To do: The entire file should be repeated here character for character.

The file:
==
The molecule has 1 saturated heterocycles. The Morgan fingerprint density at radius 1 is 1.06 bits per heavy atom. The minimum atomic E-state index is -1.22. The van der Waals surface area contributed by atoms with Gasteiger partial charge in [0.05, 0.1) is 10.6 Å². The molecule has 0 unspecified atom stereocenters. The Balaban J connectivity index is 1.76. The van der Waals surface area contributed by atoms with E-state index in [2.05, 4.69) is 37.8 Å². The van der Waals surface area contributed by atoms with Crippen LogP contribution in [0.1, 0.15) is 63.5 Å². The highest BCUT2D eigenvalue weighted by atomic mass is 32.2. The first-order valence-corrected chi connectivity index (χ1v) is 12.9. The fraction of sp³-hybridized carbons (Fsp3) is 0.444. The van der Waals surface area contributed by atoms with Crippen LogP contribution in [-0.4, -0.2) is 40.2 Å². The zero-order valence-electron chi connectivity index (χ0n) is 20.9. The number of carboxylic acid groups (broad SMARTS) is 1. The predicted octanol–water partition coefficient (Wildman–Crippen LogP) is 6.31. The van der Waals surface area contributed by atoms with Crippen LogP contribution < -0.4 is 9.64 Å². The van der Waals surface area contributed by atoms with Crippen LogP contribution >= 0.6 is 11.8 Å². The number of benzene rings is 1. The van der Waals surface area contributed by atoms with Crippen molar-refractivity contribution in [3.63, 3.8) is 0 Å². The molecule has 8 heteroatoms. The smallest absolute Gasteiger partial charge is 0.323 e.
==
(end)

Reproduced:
The molecule has 1 saturated heterocycles. The Morgan fingerprint density at radius 1 is 1.06 bits per heavy atom. The minimum atomic E-state index is -1.22. The van der Waals surface area contributed by atoms with Gasteiger partial charge in [0.05, 0.1) is 10.6 Å². The molecule has 0 unspecified atom stereocenters. The Balaban J connectivity index is 1.76. The van der Waals surface area contributed by atoms with E-state index in [2.05, 4.69) is 37.8 Å². The van der Waals surface area contributed by atoms with Crippen LogP contribution in [0.1, 0.15) is 63.5 Å². The highest BCUT2D eigenvalue weighted by atomic mass is 32.2. The first-order valence-corrected chi connectivity index (χ1v) is 12.9. The fraction of sp³-hybridized carbons (Fsp3) is 0.444. The van der Waals surface area contributed by atoms with Crippen LogP contribution in [-0.4, -0.2) is 40.2 Å². The zero-order valence-electron chi connectivity index (χ0n) is 20.9. The number of carboxylic acid groups (broad SMARTS) is 1. The predicted octanol–water partition coefficient (Wildman–Crippen LogP) is 6.31. The van der Waals surface area contributed by atoms with Crippen LogP contribution < -0.4 is 9.64 Å². The van der Waals surface area contributed by atoms with Crippen LogP contribution >= 0.6 is 11.8 Å². The number of benzene rings is 1. The van der Waals surface area contributed by atoms with Crippen molar-refractivity contribution in [3.63, 3.8) is 0 Å². The molecule has 8 heteroatoms. The smallest absolute Gasteiger partial charge is 0.323 e.